The Indian government wants to rein in spam callers that are increasingly getting on citizens' nerves. Two-thirds of Indians receive three or more spam calls a day, and over 220 million use caller identification app Truecaller. The latter crowdsources caller data, meaning that it may not be up to date. While KYC records are a much more accurate source of data, the main problem remains — no user consent is required in either of the cases.
The details of the proposal are yet to be thrashed out, but it looks like the Indian government is going after pesky callers at the expense of citizen privacy. The benefit from the policy is questionable: it's not clear how seeing a random name instead of a random number will make much of a difference. The new initiative threatens to deliver another blow to the country's already weak privacy protections. Earlier this year we wrote about a new Indian law that would force all VPN and other online services providers to store user logs for at least 5 years.
Twitter: We collect your data for security purposes only.* Only joking.
Twitter has paid $150 million to settle a case with the US government, which accused the tech giant of misleading its users about what it can do with their personal data. From 2013 to 2019, Twitter claimed that it needed users' phone numbers and email addresses solely to secure their accounts. However, the US Department of Justice said that the social behemoth would then share that data with advertisers. 140 million users have been affected by the practice, which is likely helped to swell Twitter's coffers since its primary source of income is ad revenue.
For its part, Twitter admitted the data "might have been" used for advertising "inadvertently".
The news did not sit well with prospective Twitter buyer, Elon Musk. "If Twitter was not truthful here, what else is not true?" the billionaire wrote. Musk had previously put a deal with a platform on hold, accusing it of failing to disclose the number of spam bots.
We share these concerns. While Twitter has signaled recently that it's ready to become more privacy-oriented and clarified its privacy and security policy (check our previous digest for more on this), the news of the settlement remind us of stark reality — big tech firms may pose as privacy-friendly, but as long as advertising remains their main source of revenue, it all might be smokes and mirrors.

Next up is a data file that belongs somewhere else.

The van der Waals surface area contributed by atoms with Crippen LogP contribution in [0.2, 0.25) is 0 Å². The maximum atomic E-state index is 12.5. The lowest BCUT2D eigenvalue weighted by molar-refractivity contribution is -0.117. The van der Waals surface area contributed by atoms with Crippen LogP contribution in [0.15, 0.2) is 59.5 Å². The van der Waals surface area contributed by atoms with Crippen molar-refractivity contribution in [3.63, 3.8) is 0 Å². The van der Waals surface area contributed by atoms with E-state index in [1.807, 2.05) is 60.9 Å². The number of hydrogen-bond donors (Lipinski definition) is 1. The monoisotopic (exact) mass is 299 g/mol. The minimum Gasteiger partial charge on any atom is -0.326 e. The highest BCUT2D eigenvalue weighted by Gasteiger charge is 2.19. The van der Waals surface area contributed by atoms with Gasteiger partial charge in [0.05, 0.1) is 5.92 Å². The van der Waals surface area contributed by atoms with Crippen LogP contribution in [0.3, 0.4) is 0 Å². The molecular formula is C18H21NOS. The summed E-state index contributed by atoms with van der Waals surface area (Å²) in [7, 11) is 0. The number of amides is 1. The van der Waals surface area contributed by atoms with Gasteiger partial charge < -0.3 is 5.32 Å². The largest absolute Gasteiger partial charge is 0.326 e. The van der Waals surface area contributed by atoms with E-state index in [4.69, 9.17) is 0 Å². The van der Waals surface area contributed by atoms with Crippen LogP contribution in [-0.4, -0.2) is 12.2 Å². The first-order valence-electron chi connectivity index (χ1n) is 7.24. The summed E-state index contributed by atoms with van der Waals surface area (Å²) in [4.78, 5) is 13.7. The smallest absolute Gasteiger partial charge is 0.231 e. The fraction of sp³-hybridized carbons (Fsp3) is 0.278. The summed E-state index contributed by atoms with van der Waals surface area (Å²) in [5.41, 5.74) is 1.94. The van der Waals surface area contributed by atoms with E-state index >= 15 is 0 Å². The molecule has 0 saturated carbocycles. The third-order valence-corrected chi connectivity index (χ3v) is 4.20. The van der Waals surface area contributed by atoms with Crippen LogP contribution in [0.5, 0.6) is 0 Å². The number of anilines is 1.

US inches closer to adopting country-wide privacy law
A bipartisan group of Democrat and Republican lawmakers have unveiled a draft of a federal data privacy bill, named 'The American Data Privacy and Protection Act' (ADPPA) after years of back-and-forth. The draft is now up for a debate. The bill is designed to preempt state privacy laws, but with a long list of notable exemptions for Illinois Biometrics Information Privacy Act, parts of the California Privacy Rights Act, as well as for facial recognition and consumer protection laws. The bill would require tech companies to receive an express consent from the individual before collecting or processing sensitive personal data, such as biometric data, private communication, precise geolocation, financial and health data, log-in creditionals, browsing history and sexual orientation. The companies would also be required to publish privacy policies, while individuals will have the right to opt out of the transfer of their data to third parties for targeted advertising. Advertisers won't be able serve minors under 17 years of age targeted ads altogether.
Users will also be able to sue companies in a federal court for damages, but only 4 years after the bill goes into effect.
The draft was released to mixed reviews from privacy experts and lawmakers alike: while some see it as a welcome first step, others argue that it is "riddled with enforcement loopholes". If the law passes through Congress, the US would theoretically come closer to Europe's privacy protection standards enshrined in the GDPR. The devil, however, is in the details and the implementation.